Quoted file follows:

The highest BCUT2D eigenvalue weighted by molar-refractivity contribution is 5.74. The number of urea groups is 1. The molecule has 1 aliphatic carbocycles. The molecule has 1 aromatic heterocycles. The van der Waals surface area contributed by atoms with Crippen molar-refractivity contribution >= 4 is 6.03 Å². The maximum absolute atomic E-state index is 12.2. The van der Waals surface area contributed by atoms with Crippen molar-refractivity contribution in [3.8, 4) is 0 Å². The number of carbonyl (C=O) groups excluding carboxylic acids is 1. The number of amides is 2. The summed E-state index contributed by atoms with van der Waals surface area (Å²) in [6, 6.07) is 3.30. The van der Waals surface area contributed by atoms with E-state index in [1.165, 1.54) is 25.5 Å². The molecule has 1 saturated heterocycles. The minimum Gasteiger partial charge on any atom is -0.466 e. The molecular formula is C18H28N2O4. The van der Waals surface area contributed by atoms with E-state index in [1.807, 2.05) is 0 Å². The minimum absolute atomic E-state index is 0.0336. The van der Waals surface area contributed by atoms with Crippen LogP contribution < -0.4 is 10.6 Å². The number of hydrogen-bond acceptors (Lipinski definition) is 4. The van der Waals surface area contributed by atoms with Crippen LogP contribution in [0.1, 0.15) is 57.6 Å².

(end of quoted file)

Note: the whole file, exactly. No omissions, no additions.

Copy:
The highest BCUT2D eigenvalue weighted by molar-refractivity contribution is 5.74. The number of urea groups is 1. The molecule has 1 aliphatic carbocycles. The molecule has 1 aromatic heterocycles. The van der Waals surface area contributed by atoms with Crippen molar-refractivity contribution >= 4 is 6.03 Å². The maximum absolute atomic E-state index is 12.2. The van der Waals surface area contributed by atoms with Crippen molar-refractivity contribution in [3.8, 4) is 0 Å². The number of carbonyl (C=O) groups excluding carboxylic acids is 1. The number of amides is 2. The summed E-state index contributed by atoms with van der Waals surface area (Å²) in [6, 6.07) is 3.30. The van der Waals surface area contributed by atoms with E-state index in [1.165, 1.54) is 25.5 Å². The molecule has 1 saturated heterocycles. The minimum Gasteiger partial charge on any atom is -0.466 e. The molecular formula is C18H28N2O4. The van der Waals surface area contributed by atoms with E-state index in [1.807, 2.05) is 0 Å². The minimum absolute atomic E-state index is 0.0336. The van der Waals surface area contributed by atoms with Crippen LogP contribution < -0.4 is 10.6 Å². The number of hydrogen-bond acceptors (Lipinski definition) is 4. The van der Waals surface area contributed by atoms with Crippen LogP contribution in [0.1, 0.15) is 57.6 Å².